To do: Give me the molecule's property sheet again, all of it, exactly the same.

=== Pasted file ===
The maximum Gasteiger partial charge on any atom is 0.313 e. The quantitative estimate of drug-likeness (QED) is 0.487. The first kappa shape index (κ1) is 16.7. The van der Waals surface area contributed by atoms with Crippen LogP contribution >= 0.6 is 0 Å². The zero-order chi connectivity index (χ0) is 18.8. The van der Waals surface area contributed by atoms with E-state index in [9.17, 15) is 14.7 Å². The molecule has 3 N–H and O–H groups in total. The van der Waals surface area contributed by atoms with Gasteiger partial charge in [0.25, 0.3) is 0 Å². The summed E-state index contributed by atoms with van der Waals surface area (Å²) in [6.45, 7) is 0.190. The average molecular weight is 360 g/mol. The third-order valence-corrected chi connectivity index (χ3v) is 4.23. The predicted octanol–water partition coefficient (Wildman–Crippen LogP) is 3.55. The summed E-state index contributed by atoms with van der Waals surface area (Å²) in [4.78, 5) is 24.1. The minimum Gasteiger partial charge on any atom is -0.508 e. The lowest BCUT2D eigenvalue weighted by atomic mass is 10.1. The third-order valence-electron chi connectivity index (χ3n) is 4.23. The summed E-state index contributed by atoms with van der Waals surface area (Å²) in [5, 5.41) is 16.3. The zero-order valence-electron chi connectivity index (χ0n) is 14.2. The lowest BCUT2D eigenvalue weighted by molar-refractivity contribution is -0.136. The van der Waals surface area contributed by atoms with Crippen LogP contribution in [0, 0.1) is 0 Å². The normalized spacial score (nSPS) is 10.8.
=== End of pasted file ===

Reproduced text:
The maximum Gasteiger partial charge on any atom is 0.313 e. The quantitative estimate of drug-likeness (QED) is 0.487. The first kappa shape index (κ1) is 16.7. The van der Waals surface area contributed by atoms with Crippen LogP contribution >= 0.6 is 0 Å². The zero-order chi connectivity index (χ0) is 18.8. The van der Waals surface area contributed by atoms with E-state index in [9.17, 15) is 14.7 Å². The molecule has 3 N–H and O–H groups in total. The van der Waals surface area contributed by atoms with Gasteiger partial charge in [0.25, 0.3) is 0 Å². The summed E-state index contributed by atoms with van der Waals surface area (Å²) in [6.45, 7) is 0.190. The average molecular weight is 360 g/mol. The third-order valence-corrected chi connectivity index (χ3v) is 4.23. The predicted octanol–water partition coefficient (Wildman–Crippen LogP) is 3.55. The summed E-state index contributed by atoms with van der Waals surface area (Å²) in [4.78, 5) is 24.1. The minimum Gasteiger partial charge on any atom is -0.508 e. The lowest BCUT2D eigenvalue weighted by atomic mass is 10.1. The third-order valence-electron chi connectivity index (χ3n) is 4.23. The summed E-state index contributed by atoms with van der Waals surface area (Å²) in [5, 5.41) is 16.3. The zero-order valence-electron chi connectivity index (χ0n) is 14.2. The lowest BCUT2D eigenvalue weighted by molar-refractivity contribution is -0.136. The van der Waals surface area contributed by atoms with Crippen LogP contribution in [0, 0.1) is 0 Å². The normalized spacial score (nSPS) is 10.8.